Poet offers glimpse of a different world

Bulgarian: Lyubomir Nikolov, poet-in-residence for a Howard County literary group this year, shares his work and experiences at schools.

March 16, 2001|By Lisa Respers | Lisa Respers,SUN STAFF

For an hour and a half yesterday, Bulgarian poet Lyubomir Nikolov brought some of his world to students at Howard High School.

Nikolov is this year's poet-in-residence for the Howard County Poetry and Literature Society (HoCoPoLitSo) and has been touring local schools to share his poetry and experiences. Yesterday's presentation brought thunderous applause from students and teachers - even when Nikolov read his work in his native tongue.

"It makes me think you all understood what I said," Nikolov said jokingly as he stood before a group crowded into one of the drama department rooms.

HoCoPoLitSo's writer-in-residence program has for years brought writers and poets into the classrooms to explain their craft and interact with students. Virginia Pausch arranges the school sessions for HoCoPoLitSo and said the visits bring poetry and literature to life for students and staff members.

"Many of the people who the students read and study about are dead," said Pausch, a retired English teacher and department chairwoman at Howard High. "Poets usually talk about the art of writing, and the students sometimes listen more attentively when it comes from a working writer rather than an English teacher."

Nikolov has a lot to say. A published poet whose book "Pagan" was translated in part by a former Maryland poet laureate, the late Roland Flint, Nikolov has lectured in England, Germany, Eastern Europe and the United States.

An accomplished journalist, he also has worked for the Voice of America and the British Broadcasting Corp. In addition, Nikolov has translated the works of several American poets, including Robert Frost, into Bulgarian.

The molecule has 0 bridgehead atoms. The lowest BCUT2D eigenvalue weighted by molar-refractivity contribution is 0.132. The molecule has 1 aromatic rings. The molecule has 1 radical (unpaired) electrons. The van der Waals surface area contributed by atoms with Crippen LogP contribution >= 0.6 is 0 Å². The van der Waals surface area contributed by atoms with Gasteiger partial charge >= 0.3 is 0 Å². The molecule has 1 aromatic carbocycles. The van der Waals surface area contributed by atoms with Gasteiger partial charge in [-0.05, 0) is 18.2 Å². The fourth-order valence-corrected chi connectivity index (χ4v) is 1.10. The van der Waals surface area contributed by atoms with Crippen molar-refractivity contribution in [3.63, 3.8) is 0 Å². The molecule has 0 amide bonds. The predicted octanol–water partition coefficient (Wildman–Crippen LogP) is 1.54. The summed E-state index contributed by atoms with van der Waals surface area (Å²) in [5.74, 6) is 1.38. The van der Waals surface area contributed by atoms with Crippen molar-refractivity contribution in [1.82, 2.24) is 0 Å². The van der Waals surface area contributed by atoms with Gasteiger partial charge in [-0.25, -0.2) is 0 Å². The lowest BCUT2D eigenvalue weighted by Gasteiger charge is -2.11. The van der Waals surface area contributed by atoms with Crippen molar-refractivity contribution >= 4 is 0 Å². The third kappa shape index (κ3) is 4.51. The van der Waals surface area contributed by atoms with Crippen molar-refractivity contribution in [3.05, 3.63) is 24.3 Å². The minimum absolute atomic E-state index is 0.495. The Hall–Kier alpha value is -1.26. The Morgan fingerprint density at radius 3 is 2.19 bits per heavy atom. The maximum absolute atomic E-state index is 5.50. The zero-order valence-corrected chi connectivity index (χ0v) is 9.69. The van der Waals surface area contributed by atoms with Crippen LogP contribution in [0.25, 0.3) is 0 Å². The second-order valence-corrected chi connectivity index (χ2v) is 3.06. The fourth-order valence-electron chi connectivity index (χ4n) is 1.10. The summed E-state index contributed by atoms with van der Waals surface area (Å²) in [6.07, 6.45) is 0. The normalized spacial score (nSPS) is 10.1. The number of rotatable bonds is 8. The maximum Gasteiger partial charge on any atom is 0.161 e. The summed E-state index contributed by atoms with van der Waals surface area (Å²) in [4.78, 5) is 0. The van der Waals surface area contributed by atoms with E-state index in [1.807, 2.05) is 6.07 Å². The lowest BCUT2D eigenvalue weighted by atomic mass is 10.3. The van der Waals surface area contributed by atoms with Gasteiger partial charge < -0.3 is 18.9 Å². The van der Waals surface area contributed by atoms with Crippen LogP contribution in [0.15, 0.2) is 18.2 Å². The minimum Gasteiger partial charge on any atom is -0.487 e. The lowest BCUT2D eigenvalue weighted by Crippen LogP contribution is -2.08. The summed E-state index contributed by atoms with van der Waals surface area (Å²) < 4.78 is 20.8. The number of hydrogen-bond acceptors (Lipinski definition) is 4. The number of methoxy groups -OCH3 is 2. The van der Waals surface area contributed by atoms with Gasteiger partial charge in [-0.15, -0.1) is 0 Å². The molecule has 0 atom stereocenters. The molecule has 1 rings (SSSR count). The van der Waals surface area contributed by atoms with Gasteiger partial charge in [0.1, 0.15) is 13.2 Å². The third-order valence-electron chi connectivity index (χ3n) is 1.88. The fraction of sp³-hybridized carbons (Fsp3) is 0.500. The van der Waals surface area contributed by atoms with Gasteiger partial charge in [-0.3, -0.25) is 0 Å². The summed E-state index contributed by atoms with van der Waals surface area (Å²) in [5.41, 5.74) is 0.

Nikolov, who lives in Montgomery County with his wife, Viara Tcholakova, and their two sons, said poetry has always been a part of my life.

"I think I somehow grew up with it, before I knew the alphabet really," he said before his presentation. "My mother liked poetry very much and I really developed this passion through her. I'm glad it's a passion that is still here."

Yesterday, Nikolov talked of being a writer under a Communist government and read some of his work. He encouraged students to write, and he revealed some of his thoughts on poetry.

"The art of poetry is actually the art of saying a lot with only a few words," Nikolov told his audience. "I'm trying not to mix the spirit of poetry with too much water, to try not to spoil it."

Nikolov also coaxed student Stefani Byers, 16, into an impromptu reading of two of her poems. Stefani said she enjoyed Nikolov's talk.

"I was impressed with the emotion," said Stefani, a sophomore. "[The poetry] is a lot more understandable and has lot more impact when you hear it from the writer."

Baltimore Sun Articles
|
|
|
Please note the green-lined linked article text has been applied commercially without any involvement from our newsroom editors, reporters or any other editorial staff.